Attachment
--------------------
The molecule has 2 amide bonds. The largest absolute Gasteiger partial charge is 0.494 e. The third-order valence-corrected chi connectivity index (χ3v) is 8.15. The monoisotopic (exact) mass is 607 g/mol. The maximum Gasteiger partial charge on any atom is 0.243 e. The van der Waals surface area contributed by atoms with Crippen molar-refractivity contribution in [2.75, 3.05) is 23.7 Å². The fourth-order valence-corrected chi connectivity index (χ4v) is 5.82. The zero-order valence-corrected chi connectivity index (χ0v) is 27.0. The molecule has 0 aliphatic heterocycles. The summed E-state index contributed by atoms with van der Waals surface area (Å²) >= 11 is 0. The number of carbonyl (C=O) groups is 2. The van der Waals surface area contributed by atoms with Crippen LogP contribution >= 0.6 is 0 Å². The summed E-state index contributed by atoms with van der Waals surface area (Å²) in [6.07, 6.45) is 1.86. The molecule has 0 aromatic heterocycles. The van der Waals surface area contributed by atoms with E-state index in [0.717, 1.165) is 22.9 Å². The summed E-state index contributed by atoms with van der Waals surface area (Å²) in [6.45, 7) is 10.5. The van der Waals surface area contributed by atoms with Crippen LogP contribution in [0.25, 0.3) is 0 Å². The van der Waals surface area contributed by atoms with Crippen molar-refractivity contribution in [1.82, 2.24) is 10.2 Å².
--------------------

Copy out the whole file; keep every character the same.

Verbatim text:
The molecule has 2 amide bonds. The largest absolute Gasteiger partial charge is 0.494 e. The third-order valence-corrected chi connectivity index (χ3v) is 8.15. The monoisotopic (exact) mass is 607 g/mol. The maximum Gasteiger partial charge on any atom is 0.243 e. The van der Waals surface area contributed by atoms with Crippen molar-refractivity contribution in [2.75, 3.05) is 23.7 Å². The fourth-order valence-corrected chi connectivity index (χ4v) is 5.82. The zero-order valence-corrected chi connectivity index (χ0v) is 27.0. The molecule has 0 aliphatic heterocycles. The summed E-state index contributed by atoms with van der Waals surface area (Å²) >= 11 is 0. The number of carbonyl (C=O) groups is 2. The van der Waals surface area contributed by atoms with Crippen LogP contribution >= 0.6 is 0 Å². The summed E-state index contributed by atoms with van der Waals surface area (Å²) in [6.07, 6.45) is 1.86. The molecule has 0 aromatic heterocycles. The van der Waals surface area contributed by atoms with E-state index in [0.717, 1.165) is 22.9 Å². The summed E-state index contributed by atoms with van der Waals surface area (Å²) in [6.45, 7) is 10.5. The van der Waals surface area contributed by atoms with Crippen LogP contribution in [0.25, 0.3) is 0 Å². The van der Waals surface area contributed by atoms with Crippen molar-refractivity contribution in [1.82, 2.24) is 10.2 Å².